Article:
Building tests Ketchums limits
Developer says its an example of how maximizing use of a lot can be
By GREG STAHL
Express Staff Writer
A proposed Ketchum commercial building is testing the limits of the
The Peaks, a three-story, 21,995 square foot building proposed for the
former Louies Restaurant site, was designed to embrace the locations vibrant
history and reflect Ketchums mining and mountain heritage, the buildings
developer, Marshall Smith of Hailey, said in an interview Friday.
It would be close to 40 feet tall and have a floor area ratio (FAR) of
1.99. The city allows maximum FARs of 2 and heights of 40 feet if underground parking is
provided. FARs are calculated by dividing a buildings square footage by its lot
The proposal is one of four commercial buildings that was not subjected to
special 120-day interim regulations that limit construction of large buildings in
Ketchums downtown. The Ketchum City Council unanimously adopted the 120 day
regulations in early February.
But the project didnt hold up to the Ketchum Planning and Zoning
Commissions critical eye Monday night at a pre-application design review hearing, in
which Smith and the P&Z exchanged ideas on the proposal.
"I just dont feel like this design is small western,"
Commissioner Baird Gourlay said. "Im just very concerned about the size of
The majority of the commissioners agreed that the buildings
timber facades, facing Leadville Avenue and Sun Valley Road, are attractive. The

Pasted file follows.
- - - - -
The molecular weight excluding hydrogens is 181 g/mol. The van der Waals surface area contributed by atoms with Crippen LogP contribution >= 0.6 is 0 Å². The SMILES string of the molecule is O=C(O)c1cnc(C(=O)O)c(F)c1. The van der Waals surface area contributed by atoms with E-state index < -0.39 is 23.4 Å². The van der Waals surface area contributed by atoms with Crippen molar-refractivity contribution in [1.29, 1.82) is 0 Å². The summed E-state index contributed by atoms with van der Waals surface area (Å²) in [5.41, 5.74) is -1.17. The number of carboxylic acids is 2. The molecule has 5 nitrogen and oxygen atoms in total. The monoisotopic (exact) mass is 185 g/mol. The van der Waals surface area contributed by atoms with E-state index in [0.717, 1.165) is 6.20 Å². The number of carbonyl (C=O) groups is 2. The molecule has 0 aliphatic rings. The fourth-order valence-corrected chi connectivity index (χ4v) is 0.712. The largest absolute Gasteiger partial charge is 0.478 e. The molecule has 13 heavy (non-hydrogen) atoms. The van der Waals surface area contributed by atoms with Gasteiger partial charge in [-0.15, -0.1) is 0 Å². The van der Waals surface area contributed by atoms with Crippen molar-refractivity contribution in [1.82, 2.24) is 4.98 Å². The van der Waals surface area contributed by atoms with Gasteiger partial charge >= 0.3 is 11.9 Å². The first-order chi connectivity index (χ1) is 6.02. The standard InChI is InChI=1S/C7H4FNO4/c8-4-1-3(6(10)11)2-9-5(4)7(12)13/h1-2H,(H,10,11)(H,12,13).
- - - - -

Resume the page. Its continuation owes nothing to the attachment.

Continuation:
approximately 40-foot-tall sandstone corners, however, are too big, the commissioners
The corners would house elevators and stairs for the three-story building.
The stone corners, Smith explained, are designed to resemble mining
"Its a huge stretch to convince me that [the corners] resemble
mining shafts," Commissioner Rod Sievers told Smith and his architects, McLaughlan
& Associates of Ketchum, at the meeting.
The building would have large inner open areas, an escalator
(Ketchums first), an elevator and ample decks on multiple sides of the building.
The half-hour presentation the design team gave at the meeting was a brief
glimpse into the design process for the building, according to Smith. Hes been
drawing plans for a downtown Ketchum commercial building for five years, though not always
for the Louies site. He finalized the purchase of the land late in the summer.
During his five years of designing, he said, hes been paying
attention to what the P&Z has wanted from other developers.
"I had a vision of what I wanted to do, which changed over five years
many times based on what weve heard from the [city officials] and people around
town," Smith said.
Part of that vision is an attempt to "commemorate the history of the
site," Smith said. The third floor restaurant could be named Club Rio, Smith
suggested, after the old bar that once sat on the corner of Sun Valley Road and Leadville
Avenue, and the outside of the building would have plaques explaining the importance of
the site to Ketchum historically.
Also, the Leadville Espresso Houses name could be used for a second
floor coffee shop. The espresso house was in the historic building formerly known as
Finally, Smith said hes working with Dick Meyer and Floyd McCracken
of the Ketchum Historical Society on setting up historic presentations on the second floor
of the building.
The buildings architect, Bernie Johnson, told the P&Z that he
and the buildings other planners would return, having taken comments into
consideration. A return date for the project is not yet set.